Judge: Blood vials may be tested in Bisard case
Unless there's a last-minute surprise, it appears both blood samples taken from an Indianapolis Metro Police officer charged with reckless homicide will go to a lab for testing.
At a hearing Thursday, Judge Grant Hawkins said he would allow vials of David Bisard's blood to be tested unless a review of a timeline involving the handling of the vials shows serious problems.
It's coming up on two years since Officer Bisard crashed his cruiser into a group of motorcyclists, killing Eric Wells and injuring two others. Big questions remain about his blood alcohol content, and those questions are now likely to be answered in a Texas lab.
It was a quick departure for the Bisard defense team moments after learning the IMPD officer's blood could soon be in the hands of a Texas lab. Bisard's attorneys argued the vials were inadmissible, saying envelope labeling had been removed from the first sample and a second vial sat in an unrefrigerated property room for five months.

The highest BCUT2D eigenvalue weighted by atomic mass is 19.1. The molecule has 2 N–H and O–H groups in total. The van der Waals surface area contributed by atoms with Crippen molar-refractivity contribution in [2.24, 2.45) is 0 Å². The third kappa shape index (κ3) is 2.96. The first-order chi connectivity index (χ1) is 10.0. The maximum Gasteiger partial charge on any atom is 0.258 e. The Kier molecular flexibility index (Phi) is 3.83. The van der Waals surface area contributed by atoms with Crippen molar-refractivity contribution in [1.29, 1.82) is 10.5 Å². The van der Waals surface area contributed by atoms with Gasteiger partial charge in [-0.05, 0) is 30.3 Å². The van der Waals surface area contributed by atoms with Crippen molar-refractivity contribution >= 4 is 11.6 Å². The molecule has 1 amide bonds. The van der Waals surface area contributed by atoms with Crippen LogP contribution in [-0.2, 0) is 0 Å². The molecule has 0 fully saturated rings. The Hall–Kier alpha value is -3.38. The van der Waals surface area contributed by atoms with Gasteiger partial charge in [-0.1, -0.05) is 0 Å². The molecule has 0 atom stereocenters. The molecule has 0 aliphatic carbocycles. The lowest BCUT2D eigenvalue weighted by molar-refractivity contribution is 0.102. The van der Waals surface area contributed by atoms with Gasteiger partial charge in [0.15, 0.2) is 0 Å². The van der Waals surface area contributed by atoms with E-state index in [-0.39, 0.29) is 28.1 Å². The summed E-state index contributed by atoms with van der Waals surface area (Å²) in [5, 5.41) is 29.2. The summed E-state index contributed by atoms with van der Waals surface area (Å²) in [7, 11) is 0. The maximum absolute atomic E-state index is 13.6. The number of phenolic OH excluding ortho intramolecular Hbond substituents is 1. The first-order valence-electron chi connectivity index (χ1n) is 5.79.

But prosecutors say there's no indication the chain of custody caused any tampering with the actual blood. The court agreed and ruled unless a timeline shows something egregious, both vials will be tested.
"Anything about whether that has compromised the blood is speculation at this point. Our experts in Texas tell us they need to examine it and they can tell us whether it's compromised or not," said Marion County Prosecutor Terry Curry.
But the court shot down a second motion asking that Bisard's attorney be turned over to the Indiana Supreme Court Commission for attorney misconduct. Prosecutors allege he made improper media statements saying the testing of the blood "would produce unreliable and unusable" results.
The chain of custody timeline for the blood must be turned over in two weeks. Curry says he doesn't expect any surprises in a case that's been characterized by one misstep after another.
"It keeps going. Every two months we come back for the same thing," said Mary Mills, who sustained critical injuries in the 2010 crash.
The court will also allow Bisard's defense team to submit a cost analysis of sending their own expert to Texas for the testing of the samples. The court's official ruling will go into effect July 30th.